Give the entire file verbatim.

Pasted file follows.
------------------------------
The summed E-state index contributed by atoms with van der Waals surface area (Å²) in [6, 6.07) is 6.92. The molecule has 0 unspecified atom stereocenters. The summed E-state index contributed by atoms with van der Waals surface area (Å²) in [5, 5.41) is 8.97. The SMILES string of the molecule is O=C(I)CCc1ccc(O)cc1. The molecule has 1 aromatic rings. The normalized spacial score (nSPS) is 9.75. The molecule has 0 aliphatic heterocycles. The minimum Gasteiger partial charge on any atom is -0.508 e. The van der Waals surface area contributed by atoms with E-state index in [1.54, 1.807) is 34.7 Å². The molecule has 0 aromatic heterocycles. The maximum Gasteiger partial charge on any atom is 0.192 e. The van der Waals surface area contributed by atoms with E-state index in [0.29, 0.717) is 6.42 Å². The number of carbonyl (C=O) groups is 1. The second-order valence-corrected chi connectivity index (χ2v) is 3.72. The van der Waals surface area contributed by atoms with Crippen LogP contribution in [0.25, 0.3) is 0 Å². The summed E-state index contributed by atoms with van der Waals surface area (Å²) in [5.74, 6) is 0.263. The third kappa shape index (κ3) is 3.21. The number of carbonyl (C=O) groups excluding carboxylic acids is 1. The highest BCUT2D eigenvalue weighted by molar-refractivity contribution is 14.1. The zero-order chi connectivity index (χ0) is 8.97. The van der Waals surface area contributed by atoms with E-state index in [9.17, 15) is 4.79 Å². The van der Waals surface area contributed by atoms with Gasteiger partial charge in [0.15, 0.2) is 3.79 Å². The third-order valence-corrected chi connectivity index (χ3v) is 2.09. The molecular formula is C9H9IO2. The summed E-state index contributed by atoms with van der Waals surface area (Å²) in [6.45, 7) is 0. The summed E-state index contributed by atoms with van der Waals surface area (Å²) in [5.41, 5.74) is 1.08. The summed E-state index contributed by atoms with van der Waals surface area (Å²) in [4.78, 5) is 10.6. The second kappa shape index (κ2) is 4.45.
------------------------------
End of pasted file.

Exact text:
The summed E-state index contributed by atoms with van der Waals surface area (Å²) in [6, 6.07) is 6.92. The molecule has 0 unspecified atom stereocenters. The summed E-state index contributed by atoms with van der Waals surface area (Å²) in [5, 5.41) is 8.97. The SMILES string of the molecule is O=C(I)CCc1ccc(O)cc1. The molecule has 1 aromatic rings. The normalized spacial score (nSPS) is 9.75. The molecule has 0 aliphatic heterocycles. The minimum Gasteiger partial charge on any atom is -0.508 e. The van der Waals surface area contributed by atoms with E-state index in [1.54, 1.807) is 34.7 Å². The molecule has 0 aromatic heterocycles. The maximum Gasteiger partial charge on any atom is 0.192 e. The van der Waals surface area contributed by atoms with E-state index in [0.29, 0.717) is 6.42 Å². The number of carbonyl (C=O) groups is 1. The second-order valence-corrected chi connectivity index (χ2v) is 3.72. The van der Waals surface area contributed by atoms with Crippen LogP contribution in [0.25, 0.3) is 0 Å². The summed E-state index contributed by atoms with van der Waals surface area (Å²) in [5.74, 6) is 0.263. The third kappa shape index (κ3) is 3.21. The number of carbonyl (C=O) groups excluding carboxylic acids is 1. The highest BCUT2D eigenvalue weighted by molar-refractivity contribution is 14.1. The zero-order chi connectivity index (χ0) is 8.97. The van der Waals surface area contributed by atoms with E-state index in [9.17, 15) is 4.79 Å². The van der Waals surface area contributed by atoms with Gasteiger partial charge in [0.15, 0.2) is 3.79 Å². The third-order valence-corrected chi connectivity index (χ3v) is 2.09. The molecular formula is C9H9IO2. The summed E-state index contributed by atoms with van der Waals surface area (Å²) in [6.45, 7) is 0. The summed E-state index contributed by atoms with van der Waals surface area (Å²) in [5.41, 5.74) is 1.08. The summed E-state index contributed by atoms with van der Waals surface area (Å²) in [4.78, 5) is 10.6. The second kappa shape index (κ2) is 4.45.